mon 10/08/2020

Meyer, BBCPO, Storgårds, Bridgewater Hall, Manchester | reviews, news & interviews

Meyer, BBCPO, Storgårds, Bridgewater Hall, Manchester

Meyer, BBCPO, Storgårds, Bridgewater Hall, Manchester

Nielsen's Clarinet Concerto and Shostakovich 4 open the season with a bang

Soloist of character: Sabine Meyer

Staying close to his Scandinavian roots, John Storgårds, principal guest conductor of the BBC Phil and chief conductor of the Helsinki Phil, is gearing up for the celebration of Carl Nielsen’s 150th birthday next year. Being the seventh child of 12, Nielsen battled his way from poor beginnings to musical eminence, serving his time on the way as a military bandsman and, for 16 years, as a violinist in the Royal Danish Orchestra. He, too, always stayed close to his roots, even writing Danish popular songs to the end.

Storgårds will be conducting all six Nielsen symphonies, written between the ages of 26 and 60, later in the season, but by way of a taster for his first concert of this new season he chose the Clarinet Concerto Op 57, with Sabine Meyer, the German virtuoso as soloist. Some taster!

Storgårds had the orchestra blowing the roof offNielsen wrote it 1928, near the end of his life, one of only two instrumental concertos he managed to finish before his death in 1931. It was composed for Aage Oxenvald apparently to suit his “irascible” character. And it takes a soloist of character as well as great technical skill to play it. Sabine Meyer is one such. She plays with authority and panache, with her body language adding to the story as she bends, sways and almost dances her way through it. Such are the conflicting senses in the piece that at times she seemed to be fighting with her instrument, at others all serene. As Nielsen himself famously said, “The clarinet can be simultaneously warm-hearted and completely hysterical, as mild as balm and screaming like a tramcar on poorly greased rails”.

You never know where you are with this concerto. It’s like being on an emotional rollercoaster.  Perhaps it was Nielsen’s military band experience which alerted him to the effectiveness of the use throughout of the side-drum, rat-at-tatting like a starter’s gun and lending the sense of battle to the soloist’s encounter with the orchestra. Certainly, it provided 25 exhausting and exhilarating minutes with Meyer, at her most magnetic in the two cadenzas, supreme.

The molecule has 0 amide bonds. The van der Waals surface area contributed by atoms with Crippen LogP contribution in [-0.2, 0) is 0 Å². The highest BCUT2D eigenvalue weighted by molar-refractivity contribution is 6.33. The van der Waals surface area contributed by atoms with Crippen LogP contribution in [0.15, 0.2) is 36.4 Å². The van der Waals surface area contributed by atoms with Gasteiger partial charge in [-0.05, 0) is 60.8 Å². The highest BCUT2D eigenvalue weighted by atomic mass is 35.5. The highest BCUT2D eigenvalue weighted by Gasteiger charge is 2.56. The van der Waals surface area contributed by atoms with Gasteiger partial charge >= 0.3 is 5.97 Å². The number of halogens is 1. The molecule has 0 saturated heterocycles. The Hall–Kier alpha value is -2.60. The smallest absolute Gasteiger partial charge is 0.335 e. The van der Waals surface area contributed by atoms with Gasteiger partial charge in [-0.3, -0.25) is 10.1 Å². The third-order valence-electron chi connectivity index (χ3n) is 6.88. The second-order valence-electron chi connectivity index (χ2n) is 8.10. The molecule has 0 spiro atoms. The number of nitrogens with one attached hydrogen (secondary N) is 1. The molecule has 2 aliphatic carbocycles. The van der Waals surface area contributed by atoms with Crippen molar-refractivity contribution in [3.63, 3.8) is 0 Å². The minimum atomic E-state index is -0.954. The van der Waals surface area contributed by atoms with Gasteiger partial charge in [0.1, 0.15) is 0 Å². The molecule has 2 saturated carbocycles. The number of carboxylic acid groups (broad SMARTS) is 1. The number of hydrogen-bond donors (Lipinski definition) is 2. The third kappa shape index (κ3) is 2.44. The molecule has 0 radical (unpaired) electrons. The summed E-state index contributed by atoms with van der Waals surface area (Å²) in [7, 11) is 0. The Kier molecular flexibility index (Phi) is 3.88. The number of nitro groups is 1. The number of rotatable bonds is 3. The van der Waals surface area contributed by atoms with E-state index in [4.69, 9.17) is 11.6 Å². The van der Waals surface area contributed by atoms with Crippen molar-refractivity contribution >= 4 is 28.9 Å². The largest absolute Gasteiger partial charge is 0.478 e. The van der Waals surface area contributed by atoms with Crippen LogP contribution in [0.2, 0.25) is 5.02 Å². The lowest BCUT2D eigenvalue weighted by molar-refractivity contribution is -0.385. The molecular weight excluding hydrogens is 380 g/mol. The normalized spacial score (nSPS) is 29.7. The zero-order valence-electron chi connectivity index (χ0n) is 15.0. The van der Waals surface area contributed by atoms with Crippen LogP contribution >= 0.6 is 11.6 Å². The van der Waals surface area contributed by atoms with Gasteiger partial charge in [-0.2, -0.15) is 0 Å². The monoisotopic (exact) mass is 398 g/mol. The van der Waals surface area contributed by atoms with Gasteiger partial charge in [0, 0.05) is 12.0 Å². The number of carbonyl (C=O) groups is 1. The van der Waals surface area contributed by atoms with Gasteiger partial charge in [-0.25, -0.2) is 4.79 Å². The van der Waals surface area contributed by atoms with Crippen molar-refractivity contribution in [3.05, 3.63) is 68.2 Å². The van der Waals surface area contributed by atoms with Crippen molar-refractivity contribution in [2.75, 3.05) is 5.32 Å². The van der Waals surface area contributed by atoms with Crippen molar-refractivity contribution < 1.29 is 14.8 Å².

Storgårds (pictured right by Chris Christodoulou) opened the concert even closer to home with Rakastava ("The Lover"), written originally as a choral work. The version we know today is that which he reworked in 1911 for string orchestra, triangle and timpani. It is a short, likeable, descriptive piece, following the lover from distant desire to sad farewell. It gave us a chance to hear the lovely weight and tone of the 40-strong string orchestra.

The conductor left his homeland behind for the symphony, Shostakovich’s Fourth, written in 1936 but famously not performed in public for 25 years because of political suppression. It was an absolute tour de force under his alert and dynamic conducting, at climactic times becoming a one-man windmill.

We know it to be a mighty work on a grand scale, calling for vast musical forces and providing a thorough examination of the orchestra’s strength in depth and sustained quality. Brilliantly led by Yuri Torchinsky, the Phil certainly passed the test. The fast and furious demands on the strings in the first of the three movements, impossibly stamina-sapping, must be either a joy or a nightmare for the musicians. Here, they were exhilarating.

The work teems with breathtaking effects, such as the tick-tock ending from clicking percussion at the end of the second movement and the pulsating bass rhythms leading to the “Pathétique” ending. Then there is the Mahleresque funeral march, surprisingly leading to a massive climax in the final movement, when Storgårds had the orchestra blowing the roof off, yet always ready to change gear again when all is quiet. Shostakovich’s bottom drawer must have been full to overflowing during those dark days of Stalin. The Fourth Symphony was surely top of the pile.

The clarinet can be simultaneously warm-hearted and completely hysterical, as mild as balm and screaming like a tramcar


Editor Rating: 
Average: 4 (1 vote)

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Shouldn't that be 'his irascible character'?

Indeed it should, Mike (Aage not Aase). Duly corrected.

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